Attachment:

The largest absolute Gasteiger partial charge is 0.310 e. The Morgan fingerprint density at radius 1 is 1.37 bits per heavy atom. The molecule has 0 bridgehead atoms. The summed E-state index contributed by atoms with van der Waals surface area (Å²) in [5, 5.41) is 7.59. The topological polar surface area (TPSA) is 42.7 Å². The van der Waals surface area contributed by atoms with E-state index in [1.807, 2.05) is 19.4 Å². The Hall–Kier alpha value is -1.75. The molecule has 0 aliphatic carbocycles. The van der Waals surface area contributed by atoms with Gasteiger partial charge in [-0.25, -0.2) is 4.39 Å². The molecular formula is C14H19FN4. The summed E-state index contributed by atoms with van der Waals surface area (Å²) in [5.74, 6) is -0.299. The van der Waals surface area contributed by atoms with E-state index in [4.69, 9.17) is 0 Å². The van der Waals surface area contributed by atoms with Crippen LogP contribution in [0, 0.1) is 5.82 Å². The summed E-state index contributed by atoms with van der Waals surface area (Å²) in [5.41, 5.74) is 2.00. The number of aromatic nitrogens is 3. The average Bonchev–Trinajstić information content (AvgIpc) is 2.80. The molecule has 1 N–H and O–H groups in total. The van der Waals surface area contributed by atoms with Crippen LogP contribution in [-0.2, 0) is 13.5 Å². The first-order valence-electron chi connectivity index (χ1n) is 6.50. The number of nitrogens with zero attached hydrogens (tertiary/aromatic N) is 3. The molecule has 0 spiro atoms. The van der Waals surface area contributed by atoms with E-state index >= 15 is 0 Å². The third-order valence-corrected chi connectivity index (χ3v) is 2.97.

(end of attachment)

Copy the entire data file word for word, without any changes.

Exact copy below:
The largest absolute Gasteiger partial charge is 0.310 e. The Morgan fingerprint density at radius 1 is 1.37 bits per heavy atom. The molecule has 0 bridgehead atoms. The summed E-state index contributed by atoms with van der Waals surface area (Å²) in [5, 5.41) is 7.59. The topological polar surface area (TPSA) is 42.7 Å². The van der Waals surface area contributed by atoms with E-state index in [1.807, 2.05) is 19.4 Å². The Hall–Kier alpha value is -1.75. The molecule has 0 aliphatic carbocycles. The van der Waals surface area contributed by atoms with Gasteiger partial charge in [-0.25, -0.2) is 4.39 Å². The molecular formula is C14H19FN4. The summed E-state index contributed by atoms with van der Waals surface area (Å²) in [5.74, 6) is -0.299. The van der Waals surface area contributed by atoms with E-state index in [4.69, 9.17) is 0 Å². The van der Waals surface area contributed by atoms with Crippen LogP contribution in [0, 0.1) is 5.82 Å². The summed E-state index contributed by atoms with van der Waals surface area (Å²) in [5.41, 5.74) is 2.00. The number of aromatic nitrogens is 3. The average Bonchev–Trinajstić information content (AvgIpc) is 2.80. The molecule has 1 N–H and O–H groups in total. The van der Waals surface area contributed by atoms with Crippen LogP contribution in [-0.2, 0) is 13.5 Å². The first-order valence-electron chi connectivity index (χ1n) is 6.50. The number of nitrogens with zero attached hydrogens (tertiary/aromatic N) is 3. The molecule has 0 spiro atoms. The van der Waals surface area contributed by atoms with E-state index >= 15 is 0 Å². The third-order valence-corrected chi connectivity index (χ3v) is 2.97.